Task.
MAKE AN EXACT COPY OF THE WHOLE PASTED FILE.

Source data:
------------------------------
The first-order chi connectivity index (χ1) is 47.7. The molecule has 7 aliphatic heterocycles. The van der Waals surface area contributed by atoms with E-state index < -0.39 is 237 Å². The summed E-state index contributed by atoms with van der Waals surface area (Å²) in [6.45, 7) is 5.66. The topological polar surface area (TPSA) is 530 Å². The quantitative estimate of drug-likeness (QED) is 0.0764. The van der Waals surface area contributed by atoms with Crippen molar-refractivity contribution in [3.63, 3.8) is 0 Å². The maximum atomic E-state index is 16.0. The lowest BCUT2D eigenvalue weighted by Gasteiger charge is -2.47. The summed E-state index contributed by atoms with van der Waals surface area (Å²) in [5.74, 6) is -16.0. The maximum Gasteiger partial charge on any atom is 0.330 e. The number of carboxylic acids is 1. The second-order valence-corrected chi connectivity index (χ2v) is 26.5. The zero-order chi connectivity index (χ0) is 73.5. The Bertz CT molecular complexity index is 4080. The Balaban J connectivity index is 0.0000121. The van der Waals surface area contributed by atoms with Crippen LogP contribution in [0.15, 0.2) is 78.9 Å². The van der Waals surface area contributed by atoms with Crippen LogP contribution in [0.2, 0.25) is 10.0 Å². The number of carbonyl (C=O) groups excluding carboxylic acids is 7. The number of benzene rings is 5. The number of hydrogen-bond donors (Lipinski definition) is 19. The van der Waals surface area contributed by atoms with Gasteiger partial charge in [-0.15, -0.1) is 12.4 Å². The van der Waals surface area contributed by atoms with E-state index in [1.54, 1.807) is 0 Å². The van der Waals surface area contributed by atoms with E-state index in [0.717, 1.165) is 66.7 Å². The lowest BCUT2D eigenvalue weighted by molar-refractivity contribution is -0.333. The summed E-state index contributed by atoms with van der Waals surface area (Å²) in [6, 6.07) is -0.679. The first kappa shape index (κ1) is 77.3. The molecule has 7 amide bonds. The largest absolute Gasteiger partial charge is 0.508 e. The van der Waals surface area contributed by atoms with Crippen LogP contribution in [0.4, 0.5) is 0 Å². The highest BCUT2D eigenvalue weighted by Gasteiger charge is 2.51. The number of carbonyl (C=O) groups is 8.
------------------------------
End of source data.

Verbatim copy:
The first-order chi connectivity index (χ1) is 47.7. The molecule has 7 aliphatic heterocycles. The van der Waals surface area contributed by atoms with E-state index < -0.39 is 237 Å². The summed E-state index contributed by atoms with van der Waals surface area (Å²) in [6.45, 7) is 5.66. The topological polar surface area (TPSA) is 530 Å². The quantitative estimate of drug-likeness (QED) is 0.0764. The van der Waals surface area contributed by atoms with Crippen molar-refractivity contribution in [3.63, 3.8) is 0 Å². The maximum atomic E-state index is 16.0. The lowest BCUT2D eigenvalue weighted by Gasteiger charge is -2.47. The summed E-state index contributed by atoms with van der Waals surface area (Å²) in [5.74, 6) is -16.0. The maximum Gasteiger partial charge on any atom is 0.330 e. The number of carboxylic acids is 1. The second-order valence-corrected chi connectivity index (χ2v) is 26.5. The zero-order chi connectivity index (χ0) is 73.5. The Bertz CT molecular complexity index is 4080. The Balaban J connectivity index is 0.0000121. The van der Waals surface area contributed by atoms with Crippen LogP contribution in [0.15, 0.2) is 78.9 Å². The van der Waals surface area contributed by atoms with Crippen LogP contribution in [0.2, 0.25) is 10.0 Å². The number of carbonyl (C=O) groups excluding carboxylic acids is 7. The number of benzene rings is 5. The number of hydrogen-bond donors (Lipinski definition) is 19. The van der Waals surface area contributed by atoms with Gasteiger partial charge in [-0.15, -0.1) is 12.4 Å². The van der Waals surface area contributed by atoms with E-state index in [1.54, 1.807) is 0 Å². The van der Waals surface area contributed by atoms with E-state index in [0.717, 1.165) is 66.7 Å². The lowest BCUT2D eigenvalue weighted by molar-refractivity contribution is -0.333. The summed E-state index contributed by atoms with van der Waals surface area (Å²) in [6, 6.07) is -0.679. The first kappa shape index (κ1) is 77.3. The molecule has 7 amide bonds. The largest absolute Gasteiger partial charge is 0.508 e. The van der Waals surface area contributed by atoms with Crippen LogP contribution in [0.4, 0.5) is 0 Å². The highest BCUT2D eigenvalue weighted by Gasteiger charge is 2.51. The number of carbonyl (C=O) groups is 8.